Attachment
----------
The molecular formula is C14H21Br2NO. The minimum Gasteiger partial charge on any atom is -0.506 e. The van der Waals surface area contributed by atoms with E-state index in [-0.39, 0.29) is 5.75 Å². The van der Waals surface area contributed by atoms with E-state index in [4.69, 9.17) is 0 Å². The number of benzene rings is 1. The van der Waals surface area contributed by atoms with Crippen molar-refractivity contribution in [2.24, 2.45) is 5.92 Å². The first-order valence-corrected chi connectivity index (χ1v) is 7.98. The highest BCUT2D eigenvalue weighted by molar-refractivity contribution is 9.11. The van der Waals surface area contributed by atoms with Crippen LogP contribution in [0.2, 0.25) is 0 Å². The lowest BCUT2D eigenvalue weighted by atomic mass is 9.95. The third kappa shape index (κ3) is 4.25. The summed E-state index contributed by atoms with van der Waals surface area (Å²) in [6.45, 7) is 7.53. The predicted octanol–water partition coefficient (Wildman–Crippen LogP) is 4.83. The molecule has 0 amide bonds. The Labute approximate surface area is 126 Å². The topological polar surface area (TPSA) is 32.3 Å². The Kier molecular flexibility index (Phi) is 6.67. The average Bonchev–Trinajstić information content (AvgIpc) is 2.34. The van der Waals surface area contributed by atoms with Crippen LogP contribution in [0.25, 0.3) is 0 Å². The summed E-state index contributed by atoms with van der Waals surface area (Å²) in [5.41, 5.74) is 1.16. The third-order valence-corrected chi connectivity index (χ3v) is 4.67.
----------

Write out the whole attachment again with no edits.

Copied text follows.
The molecular formula is C14H21Br2NO. The minimum Gasteiger partial charge on any atom is -0.506 e. The van der Waals surface area contributed by atoms with E-state index in [-0.39, 0.29) is 5.75 Å². The van der Waals surface area contributed by atoms with E-state index in [4.69, 9.17) is 0 Å². The number of benzene rings is 1. The van der Waals surface area contributed by atoms with Crippen molar-refractivity contribution in [2.24, 2.45) is 5.92 Å². The first-order valence-corrected chi connectivity index (χ1v) is 7.98. The highest BCUT2D eigenvalue weighted by molar-refractivity contribution is 9.11. The van der Waals surface area contributed by atoms with Crippen LogP contribution in [0.2, 0.25) is 0 Å². The lowest BCUT2D eigenvalue weighted by atomic mass is 9.95. The third kappa shape index (κ3) is 4.25. The summed E-state index contributed by atoms with van der Waals surface area (Å²) in [6.45, 7) is 7.53. The predicted octanol–water partition coefficient (Wildman–Crippen LogP) is 4.83. The molecule has 0 amide bonds. The Labute approximate surface area is 126 Å². The topological polar surface area (TPSA) is 32.3 Å². The Kier molecular flexibility index (Phi) is 6.67. The average Bonchev–Trinajstić information content (AvgIpc) is 2.34. The van der Waals surface area contributed by atoms with Crippen LogP contribution in [0.25, 0.3) is 0 Å². The summed E-state index contributed by atoms with van der Waals surface area (Å²) in [5.41, 5.74) is 1.16. The third-order valence-corrected chi connectivity index (χ3v) is 4.67.